We had questions about osteoporosis and SIMEDHealth Rheumatologist Dr. Miguel Rodriguez had answers!
Dr. Rodriguez sees patients at our Gainesville and Ocala locations; to schedule an appointment, visit https://bit.ly/3t2VJhd .
1. What is osteoporosis?
Osteoporosis is a common bone disease that leads to an increased risk of fracture. Throughout our lives, our bones are constantly being broken down and built up again. Osteoporosis occurs when too much bone is lost and/or too little is made. This causes bones to become brittle and easier to break. In more severe osteoporosis, a minor trip, bump or even a sneeze may be all it takes to break a bone.
2. What are the symptoms of osteoporosis?
Most people with osteoporosis do not know they have the disease until they break a bone which is why osteoporosis is often called a “silent” disease. Once a bone fractures, it can be very painful and may take a very long time to heal. Some symptoms can become more noticeable with worsening disease and may include:
- A gradual loss in height because of compressed vertebrae
- Stooped posture or “Dowager’s hump”
- Persistent back pain from collapsed or fractured vertebrae or other bone pain
- More frequent fractures
3. What are the risk factors for osteoporosis?
Your risk of osteoporosis depends on:
- Your age – bone density declines at a faster rate after the age of 50
- Your diet – a regular intake of calcium and other minerals helps maintain bone health
- How much you exercise and what type of exercise you do - weight-bearing exercises increase bone density
- Sex hormone levels – women after menopause and men with low testosterone are at higher risk
- Sun exposure – sun is needed in small amounts for our skin to make vitamin D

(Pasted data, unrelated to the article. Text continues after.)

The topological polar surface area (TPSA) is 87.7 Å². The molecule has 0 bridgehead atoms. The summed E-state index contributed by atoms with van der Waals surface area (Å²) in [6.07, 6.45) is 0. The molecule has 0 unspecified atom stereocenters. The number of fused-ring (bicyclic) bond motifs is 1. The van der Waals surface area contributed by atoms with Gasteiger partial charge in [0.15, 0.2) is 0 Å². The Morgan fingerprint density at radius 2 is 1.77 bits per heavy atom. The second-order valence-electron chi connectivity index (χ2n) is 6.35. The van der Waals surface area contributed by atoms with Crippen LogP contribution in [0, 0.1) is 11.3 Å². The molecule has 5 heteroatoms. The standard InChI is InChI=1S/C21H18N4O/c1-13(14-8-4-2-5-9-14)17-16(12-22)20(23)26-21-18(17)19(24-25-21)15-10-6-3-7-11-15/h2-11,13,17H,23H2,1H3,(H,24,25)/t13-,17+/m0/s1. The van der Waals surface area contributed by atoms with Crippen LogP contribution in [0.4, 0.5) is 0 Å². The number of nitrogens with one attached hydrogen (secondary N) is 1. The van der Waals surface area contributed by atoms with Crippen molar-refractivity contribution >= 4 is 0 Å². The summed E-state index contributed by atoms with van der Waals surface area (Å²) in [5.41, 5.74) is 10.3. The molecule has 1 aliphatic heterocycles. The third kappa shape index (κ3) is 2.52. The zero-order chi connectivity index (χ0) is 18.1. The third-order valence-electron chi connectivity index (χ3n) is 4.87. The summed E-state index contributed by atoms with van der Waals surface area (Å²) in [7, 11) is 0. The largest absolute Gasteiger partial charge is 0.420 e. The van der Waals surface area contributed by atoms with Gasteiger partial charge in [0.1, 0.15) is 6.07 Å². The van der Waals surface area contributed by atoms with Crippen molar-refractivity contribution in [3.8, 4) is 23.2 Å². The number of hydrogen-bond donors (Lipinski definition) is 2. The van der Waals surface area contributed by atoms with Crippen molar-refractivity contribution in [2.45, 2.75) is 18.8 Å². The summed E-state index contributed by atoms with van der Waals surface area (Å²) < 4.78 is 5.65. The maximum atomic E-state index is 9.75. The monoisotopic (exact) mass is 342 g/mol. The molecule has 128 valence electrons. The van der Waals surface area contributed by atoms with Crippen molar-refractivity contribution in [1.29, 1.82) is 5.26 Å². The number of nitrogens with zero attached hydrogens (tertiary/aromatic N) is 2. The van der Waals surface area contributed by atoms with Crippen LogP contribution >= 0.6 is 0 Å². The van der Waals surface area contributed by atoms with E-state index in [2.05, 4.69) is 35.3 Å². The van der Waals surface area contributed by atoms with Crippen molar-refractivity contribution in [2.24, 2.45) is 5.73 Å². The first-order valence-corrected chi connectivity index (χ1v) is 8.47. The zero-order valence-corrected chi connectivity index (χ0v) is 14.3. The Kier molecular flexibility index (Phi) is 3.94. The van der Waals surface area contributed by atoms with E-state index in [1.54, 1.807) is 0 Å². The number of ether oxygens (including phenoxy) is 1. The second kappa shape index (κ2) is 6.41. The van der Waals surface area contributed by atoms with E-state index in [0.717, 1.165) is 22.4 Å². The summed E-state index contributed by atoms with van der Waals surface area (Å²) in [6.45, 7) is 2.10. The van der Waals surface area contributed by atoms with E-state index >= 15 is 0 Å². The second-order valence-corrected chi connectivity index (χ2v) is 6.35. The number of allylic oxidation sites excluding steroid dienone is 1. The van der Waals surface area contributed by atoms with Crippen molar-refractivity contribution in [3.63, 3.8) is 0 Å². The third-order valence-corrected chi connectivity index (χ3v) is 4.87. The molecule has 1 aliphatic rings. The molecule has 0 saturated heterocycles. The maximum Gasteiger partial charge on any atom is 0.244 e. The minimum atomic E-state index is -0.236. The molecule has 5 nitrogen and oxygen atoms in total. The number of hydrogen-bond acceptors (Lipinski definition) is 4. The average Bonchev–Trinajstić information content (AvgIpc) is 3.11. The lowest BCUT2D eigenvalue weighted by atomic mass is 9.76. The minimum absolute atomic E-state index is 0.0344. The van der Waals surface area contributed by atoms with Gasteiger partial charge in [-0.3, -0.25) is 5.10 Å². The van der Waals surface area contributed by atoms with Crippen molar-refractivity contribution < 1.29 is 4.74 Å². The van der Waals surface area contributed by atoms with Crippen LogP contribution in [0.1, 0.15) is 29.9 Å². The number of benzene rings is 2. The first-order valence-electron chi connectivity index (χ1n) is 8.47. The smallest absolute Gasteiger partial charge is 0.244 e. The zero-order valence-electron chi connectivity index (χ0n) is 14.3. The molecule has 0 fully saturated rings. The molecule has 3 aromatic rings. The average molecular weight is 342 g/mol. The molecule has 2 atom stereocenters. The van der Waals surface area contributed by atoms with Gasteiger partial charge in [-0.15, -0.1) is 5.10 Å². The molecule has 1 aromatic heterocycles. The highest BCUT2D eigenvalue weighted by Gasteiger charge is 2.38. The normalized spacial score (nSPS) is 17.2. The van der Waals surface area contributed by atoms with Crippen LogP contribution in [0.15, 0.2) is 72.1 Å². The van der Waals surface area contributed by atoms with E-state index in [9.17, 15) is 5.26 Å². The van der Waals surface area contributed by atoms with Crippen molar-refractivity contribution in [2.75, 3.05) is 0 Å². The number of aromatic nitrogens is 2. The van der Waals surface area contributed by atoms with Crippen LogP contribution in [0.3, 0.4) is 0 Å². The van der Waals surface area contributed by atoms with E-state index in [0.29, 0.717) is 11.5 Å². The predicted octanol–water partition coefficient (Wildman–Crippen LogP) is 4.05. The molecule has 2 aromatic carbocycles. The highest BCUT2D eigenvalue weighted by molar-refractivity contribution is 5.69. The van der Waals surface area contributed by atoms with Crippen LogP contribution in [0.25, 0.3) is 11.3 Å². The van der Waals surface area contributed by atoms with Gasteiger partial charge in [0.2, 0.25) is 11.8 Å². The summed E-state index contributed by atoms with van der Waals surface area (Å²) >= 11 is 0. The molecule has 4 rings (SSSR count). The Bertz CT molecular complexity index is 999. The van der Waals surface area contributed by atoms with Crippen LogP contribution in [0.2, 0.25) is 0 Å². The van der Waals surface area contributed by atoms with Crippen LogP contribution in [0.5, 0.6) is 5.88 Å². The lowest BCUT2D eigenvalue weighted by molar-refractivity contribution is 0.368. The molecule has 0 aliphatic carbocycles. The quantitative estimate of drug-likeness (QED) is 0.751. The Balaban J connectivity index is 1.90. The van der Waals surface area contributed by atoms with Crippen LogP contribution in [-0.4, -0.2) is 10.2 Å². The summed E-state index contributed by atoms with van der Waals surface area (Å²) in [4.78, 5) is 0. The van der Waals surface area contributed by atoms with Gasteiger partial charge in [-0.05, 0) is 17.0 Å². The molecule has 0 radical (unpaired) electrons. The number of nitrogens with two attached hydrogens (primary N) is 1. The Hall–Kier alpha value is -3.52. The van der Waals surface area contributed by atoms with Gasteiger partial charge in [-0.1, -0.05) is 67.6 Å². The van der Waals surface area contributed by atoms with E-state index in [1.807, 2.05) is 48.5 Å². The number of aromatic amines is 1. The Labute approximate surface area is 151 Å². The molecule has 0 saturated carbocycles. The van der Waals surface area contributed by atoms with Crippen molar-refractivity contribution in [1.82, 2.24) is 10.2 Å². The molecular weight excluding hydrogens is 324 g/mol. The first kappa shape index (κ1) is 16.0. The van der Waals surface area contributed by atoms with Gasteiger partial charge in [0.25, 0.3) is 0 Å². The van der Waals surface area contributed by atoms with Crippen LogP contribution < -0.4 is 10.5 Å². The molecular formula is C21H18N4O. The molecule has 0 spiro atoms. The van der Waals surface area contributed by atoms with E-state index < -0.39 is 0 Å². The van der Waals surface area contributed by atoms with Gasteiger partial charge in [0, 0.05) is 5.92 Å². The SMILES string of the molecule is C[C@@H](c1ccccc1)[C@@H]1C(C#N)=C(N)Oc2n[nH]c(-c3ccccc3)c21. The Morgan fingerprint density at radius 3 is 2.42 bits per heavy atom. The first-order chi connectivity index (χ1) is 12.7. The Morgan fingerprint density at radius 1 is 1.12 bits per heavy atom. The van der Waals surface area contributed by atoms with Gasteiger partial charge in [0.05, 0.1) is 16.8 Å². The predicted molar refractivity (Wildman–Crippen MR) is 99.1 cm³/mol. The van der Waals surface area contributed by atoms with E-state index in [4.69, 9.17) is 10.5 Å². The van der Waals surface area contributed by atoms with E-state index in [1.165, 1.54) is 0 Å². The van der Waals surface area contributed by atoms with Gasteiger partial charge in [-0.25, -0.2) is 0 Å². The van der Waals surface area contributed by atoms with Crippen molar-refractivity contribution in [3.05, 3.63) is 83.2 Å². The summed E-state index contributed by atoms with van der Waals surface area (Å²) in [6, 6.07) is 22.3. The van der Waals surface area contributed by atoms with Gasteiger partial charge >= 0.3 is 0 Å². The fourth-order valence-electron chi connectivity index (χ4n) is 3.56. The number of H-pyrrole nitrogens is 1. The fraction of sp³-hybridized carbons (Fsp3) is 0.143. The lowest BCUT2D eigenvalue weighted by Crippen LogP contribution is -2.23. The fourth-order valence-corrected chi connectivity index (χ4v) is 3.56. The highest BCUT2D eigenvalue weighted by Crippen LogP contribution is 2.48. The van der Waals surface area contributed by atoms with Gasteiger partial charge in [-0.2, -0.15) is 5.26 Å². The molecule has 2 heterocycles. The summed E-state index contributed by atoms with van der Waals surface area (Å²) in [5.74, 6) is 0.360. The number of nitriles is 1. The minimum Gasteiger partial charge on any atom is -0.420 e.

- What other medical conditions you have – people with celiac disease, Crohn’s disease, or rheumatoid arthritis have a higher risk of osteoporosis
- What medicines you take – corticosteroids, antiandrogens, and aromatase inhibitors increase risk
- If you are deficient in any vitamins and minerals such as vitamin D or calcium
- How much you smoke or drink – smoking or a high alcohol intake increases risk
- How much you weigh – people who are underweight generally have lower bone densities
- If you have had any previous fractures
4. How is osteoporosis diagnosed?
Doctors usually diagnose osteoporosis during routine screening for the disease. The U.S. Preventive Services Task Force recommends screening for:
- Women over age 65
- Women of any age who have factors that increase the chance of developing osteoporosis
Your doctor may order a test that measures your bone mineral density (BMD) in a specific area of your bone. The most common test for measuring bone mineral density is dual-energy x-ray absorptiometry (DXA). It is a quick, painless, and noninvasive test. DXA uses low levels of x-rays as it passes a scanner over your body while you lie on a cushioned table. The test measures the BMD of your skeleton and at various sites that are prone to fracture, such as the hip and spine. Bone density measurement by DXA at the hip and spine is generally considered the most reliable way to diagnose osteoporosis and predict fracture risk.
A person can also be diagnosed with osteoporosis if they have a fragility fracture. Fragility fractures occur as a result of “low energy trauma”, often from a fall from standing height or less.
5. What medications are available to treat osteoporosis?
There are a number of different medicines used to treat osteoporosis. Some work by decreasing how fast bone is broken down, others increase the rate at which bone is built back up. Some can only be used in postmenopausal women.
Common medicines prescribed for osteoporosis include:
- Bisphosphonates such as Actonel, Atelvia, Boniva, Binosto, Fosamax, Reclast, and Zometa
- Hormone therapies, that replace missing hormones or mimic the actions of hormones, such as Calcitonin, Duavee, Evista, Femhrt, Forteo, Premarin, or Tymlos
- Prolia – directly targets cells breaking down bone
6. Can osteoporosis be reversed?
Yes! Several treatments have been shown to improve bone density which slows or reverses the progression of osteoporosis, reducing the risk of fracture. However, osteoporosis cannot be cured indefinitely. It requires ongoing actions to maintain your bone density. It’s never too late to treat your osteoporosis. Don’t wait for a fracture to take action.